Wednesday, January 24, 2007
The stab in the back........
So, it was a typical Bush speech. If you like him, you love it. If you don't like him, you hate it. If you believe Iraq is a part of the war on terror, you support his words. If you think, as I do, that Iraq is about Iraq and really has nothing to do with defending Americans-in fact it actually runs counter to many of the foreign policy objectives the United States should be pursuing. Evidently the Iraqis did not like it either, since in their midst a bunch of car bombs went off right after the end of the speech.
Plus, Bush's words make little impact when considered against the backdrop of other things said and other news. I find it astounding that the Prime Minister of Iraq at the end of November, asked Bush to exactly the opposite of what the United States is pledged to do now.
Iraqi Prime Minister Nouri al-Maliki had a surprise for President Bush when they sat down with their aides in the Four Seasons Hotel in Amman, Jordan. Firing up a PowerPoint presentation, Maliki and his national security adviser proposed that U.S. troops withdraw to the outskirts of Baghdad and let Iraqis take over security in the strife-torn capital. Maliki said he did not want any more U.S. troops at all, just more
The president listened intently to the unexpected proposal at
their Nov. 30 meeting, according to accounts from several administration
officials. Bush seemed impressed that Maliki had taken the initiative, but it did not take him long to reject the idea. By the time Bush returned to
Washington, the plan had already been picked through by his military commanders. At a meeting in the White House's Roosevelt Room, the president flatly told his advisers that the Maliki plan was not going to work. He had concluded that the Iraqis were not up to the task and that Baghdad would collapse into chaos, making a bad situation worse. And so the Americans would have to help them. From that early December meeting on, Bush was headed down a path that would result in his defying critics and the seeming message of the November elections by ordering 21,500 more U.S. troops to Iraq. A reconstruction of the administration's Iraq policy review, based on more than a dozen interviews with senior advisers, Bush associates, lawmakers and national security officials, reveals a president taking the lead in driving the process toward one more effort at victory -- despite doubts along the way from his own military commanders, lawmakers and the public at large.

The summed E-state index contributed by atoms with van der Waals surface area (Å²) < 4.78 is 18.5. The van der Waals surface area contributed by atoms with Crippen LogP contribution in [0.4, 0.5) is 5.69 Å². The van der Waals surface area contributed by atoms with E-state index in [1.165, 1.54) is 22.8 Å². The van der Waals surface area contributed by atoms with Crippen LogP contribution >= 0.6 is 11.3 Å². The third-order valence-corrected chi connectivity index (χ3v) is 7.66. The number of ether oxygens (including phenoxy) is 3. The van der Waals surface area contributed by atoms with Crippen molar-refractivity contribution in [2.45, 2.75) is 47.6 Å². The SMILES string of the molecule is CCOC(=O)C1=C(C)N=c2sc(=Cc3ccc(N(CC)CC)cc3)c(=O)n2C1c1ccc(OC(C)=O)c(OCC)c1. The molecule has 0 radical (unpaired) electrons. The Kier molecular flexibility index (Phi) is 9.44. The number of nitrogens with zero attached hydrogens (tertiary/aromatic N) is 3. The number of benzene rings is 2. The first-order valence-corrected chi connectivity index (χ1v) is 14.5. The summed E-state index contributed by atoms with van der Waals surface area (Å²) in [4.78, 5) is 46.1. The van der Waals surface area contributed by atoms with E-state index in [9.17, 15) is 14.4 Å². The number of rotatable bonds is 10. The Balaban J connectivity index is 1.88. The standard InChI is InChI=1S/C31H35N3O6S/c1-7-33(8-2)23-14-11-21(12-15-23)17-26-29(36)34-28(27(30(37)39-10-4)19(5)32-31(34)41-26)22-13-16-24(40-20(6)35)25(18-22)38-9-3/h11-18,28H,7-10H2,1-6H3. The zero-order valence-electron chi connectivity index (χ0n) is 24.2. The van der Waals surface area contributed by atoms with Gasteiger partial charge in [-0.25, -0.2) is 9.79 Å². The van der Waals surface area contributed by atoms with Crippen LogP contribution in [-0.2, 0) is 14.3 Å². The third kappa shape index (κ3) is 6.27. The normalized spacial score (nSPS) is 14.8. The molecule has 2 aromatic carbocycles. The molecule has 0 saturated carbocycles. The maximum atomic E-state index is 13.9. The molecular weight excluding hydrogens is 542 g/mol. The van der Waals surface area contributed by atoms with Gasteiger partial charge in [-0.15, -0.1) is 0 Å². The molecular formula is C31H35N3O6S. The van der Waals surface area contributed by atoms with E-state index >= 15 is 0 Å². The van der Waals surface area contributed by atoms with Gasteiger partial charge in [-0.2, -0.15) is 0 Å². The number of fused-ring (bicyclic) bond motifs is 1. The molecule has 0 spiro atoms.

Bush's assesment may or may not be right, but what this revelation does tell is that Iraq's government is not the soverign entity that the Bush administration is saying it is. If it were a sovereign government, the only acceptable respones would have been "Fine, knock yourself out. We will be more than happy for you do it your self. Its about goddamned time!"
Probably the reason the plan was rejected is that people are not sure about Malaki and doing it his way would have allowed him a vehicle to use the Iraqi military to continue to settle Shiite scores-something I believe Malaki is still saying- when you read between the lines of his public statements.
If you read a lot of the writings on both sides of the aisle there is not much confidence in the Iraqi prime minister. With good reason, because by my count he has failed the US on at least 6 seperate occasions. And getting his cooperation now is critical. Based on his track record even people who support the war are cautious in their assesements of what he can deliver.
My real fear is that both sides have really, deep down, written off the Iraqis because they are cannot and will not put their stupid adherence to Islam behind them and move on to progress. So conservative pundits- the Town Hall Harlot chief among them are laying the ground work of assigning blame. They will claim and are begining to say that